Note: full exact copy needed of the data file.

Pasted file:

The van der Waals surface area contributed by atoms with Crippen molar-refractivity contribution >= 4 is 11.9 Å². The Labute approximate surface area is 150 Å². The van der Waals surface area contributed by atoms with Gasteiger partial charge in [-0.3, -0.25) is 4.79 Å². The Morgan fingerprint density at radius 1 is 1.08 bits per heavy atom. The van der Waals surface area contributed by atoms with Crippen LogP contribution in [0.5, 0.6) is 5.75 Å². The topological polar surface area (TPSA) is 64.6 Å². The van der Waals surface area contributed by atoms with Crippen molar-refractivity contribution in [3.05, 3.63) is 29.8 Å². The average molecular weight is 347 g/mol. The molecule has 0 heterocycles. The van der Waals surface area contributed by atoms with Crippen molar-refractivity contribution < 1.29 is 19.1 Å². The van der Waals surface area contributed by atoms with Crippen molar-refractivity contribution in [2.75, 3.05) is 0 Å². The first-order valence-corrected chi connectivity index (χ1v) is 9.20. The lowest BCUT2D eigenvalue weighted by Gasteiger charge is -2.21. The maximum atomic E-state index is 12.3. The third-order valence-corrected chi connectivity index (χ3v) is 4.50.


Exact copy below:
The van der Waals surface area contributed by atoms with Crippen molar-refractivity contribution >= 4 is 11.9 Å². The Labute approximate surface area is 150 Å². The van der Waals surface area contributed by atoms with Gasteiger partial charge in [-0.3, -0.25) is 4.79 Å². The Morgan fingerprint density at radius 1 is 1.08 bits per heavy atom. The van der Waals surface area contributed by atoms with Crippen LogP contribution in [0.5, 0.6) is 5.75 Å². The topological polar surface area (TPSA) is 64.6 Å². The van der Waals surface area contributed by atoms with Crippen molar-refractivity contribution in [3.05, 3.63) is 29.8 Å². The average molecular weight is 347 g/mol. The molecule has 0 heterocycles. The van der Waals surface area contributed by atoms with Crippen molar-refractivity contribution < 1.29 is 19.1 Å². The van der Waals surface area contributed by atoms with Crippen molar-refractivity contribution in [2.75, 3.05) is 0 Å². The first-order valence-corrected chi connectivity index (χ1v) is 9.20. The lowest BCUT2D eigenvalue weighted by Gasteiger charge is -2.21. The maximum atomic E-state index is 12.3. The third-order valence-corrected chi connectivity index (χ3v) is 4.50.